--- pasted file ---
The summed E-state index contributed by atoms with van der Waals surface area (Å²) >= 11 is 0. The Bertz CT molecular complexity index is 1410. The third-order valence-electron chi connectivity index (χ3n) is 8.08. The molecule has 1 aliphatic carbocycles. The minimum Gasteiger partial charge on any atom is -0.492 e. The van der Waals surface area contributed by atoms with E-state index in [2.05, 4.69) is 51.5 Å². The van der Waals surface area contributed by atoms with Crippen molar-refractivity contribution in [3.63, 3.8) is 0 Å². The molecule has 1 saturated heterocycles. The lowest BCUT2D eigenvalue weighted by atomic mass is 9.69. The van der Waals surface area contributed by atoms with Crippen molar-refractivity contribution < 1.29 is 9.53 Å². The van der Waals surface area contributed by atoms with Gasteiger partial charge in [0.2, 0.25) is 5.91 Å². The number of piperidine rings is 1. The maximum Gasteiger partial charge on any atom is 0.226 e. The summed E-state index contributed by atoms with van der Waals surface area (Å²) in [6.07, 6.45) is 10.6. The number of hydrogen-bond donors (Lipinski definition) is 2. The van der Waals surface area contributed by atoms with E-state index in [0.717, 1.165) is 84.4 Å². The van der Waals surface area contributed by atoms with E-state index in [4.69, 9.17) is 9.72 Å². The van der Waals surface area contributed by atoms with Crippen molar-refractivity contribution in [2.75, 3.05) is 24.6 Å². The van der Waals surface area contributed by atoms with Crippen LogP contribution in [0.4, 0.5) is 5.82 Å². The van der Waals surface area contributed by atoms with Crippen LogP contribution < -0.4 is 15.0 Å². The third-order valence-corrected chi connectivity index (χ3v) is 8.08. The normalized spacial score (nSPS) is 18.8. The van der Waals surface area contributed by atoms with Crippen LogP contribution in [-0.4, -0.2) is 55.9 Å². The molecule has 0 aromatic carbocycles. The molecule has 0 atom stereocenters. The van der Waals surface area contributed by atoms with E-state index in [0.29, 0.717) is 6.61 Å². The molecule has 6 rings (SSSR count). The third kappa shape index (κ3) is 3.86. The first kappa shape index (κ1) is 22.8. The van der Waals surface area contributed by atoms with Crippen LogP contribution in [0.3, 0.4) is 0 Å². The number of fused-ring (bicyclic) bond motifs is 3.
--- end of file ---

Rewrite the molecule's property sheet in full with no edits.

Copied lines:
The summed E-state index contributed by atoms with van der Waals surface area (Å²) >= 11 is 0. The Bertz CT molecular complexity index is 1410. The third-order valence-electron chi connectivity index (χ3n) is 8.08. The molecule has 1 aliphatic carbocycles. The minimum Gasteiger partial charge on any atom is -0.492 e. The van der Waals surface area contributed by atoms with E-state index in [2.05, 4.69) is 51.5 Å². The van der Waals surface area contributed by atoms with Crippen molar-refractivity contribution in [3.63, 3.8) is 0 Å². The molecule has 1 saturated heterocycles. The lowest BCUT2D eigenvalue weighted by atomic mass is 9.69. The van der Waals surface area contributed by atoms with Crippen molar-refractivity contribution < 1.29 is 9.53 Å². The van der Waals surface area contributed by atoms with Gasteiger partial charge in [0.2, 0.25) is 5.91 Å². The number of piperidine rings is 1. The maximum Gasteiger partial charge on any atom is 0.226 e. The summed E-state index contributed by atoms with van der Waals surface area (Å²) in [6.07, 6.45) is 10.6. The number of hydrogen-bond donors (Lipinski definition) is 2. The van der Waals surface area contributed by atoms with E-state index in [0.717, 1.165) is 84.4 Å². The van der Waals surface area contributed by atoms with E-state index in [4.69, 9.17) is 9.72 Å². The van der Waals surface area contributed by atoms with Crippen molar-refractivity contribution in [2.75, 3.05) is 24.6 Å². The van der Waals surface area contributed by atoms with Crippen LogP contribution in [0.4, 0.5) is 5.82 Å². The van der Waals surface area contributed by atoms with Crippen LogP contribution < -0.4 is 15.0 Å². The third-order valence-corrected chi connectivity index (χ3v) is 8.08. The normalized spacial score (nSPS) is 18.8. The van der Waals surface area contributed by atoms with Crippen LogP contribution in [-0.4, -0.2) is 55.9 Å². The molecule has 0 aromatic carbocycles. The molecule has 0 atom stereocenters. The van der Waals surface area contributed by atoms with E-state index in [0.29, 0.717) is 6.61 Å². The molecule has 6 rings (SSSR count). The third kappa shape index (κ3) is 3.86. The first kappa shape index (κ1) is 22.8. The van der Waals surface area contributed by atoms with Crippen LogP contribution in [0.3, 0.4) is 0 Å². The number of fused-ring (bicyclic) bond motifs is 3.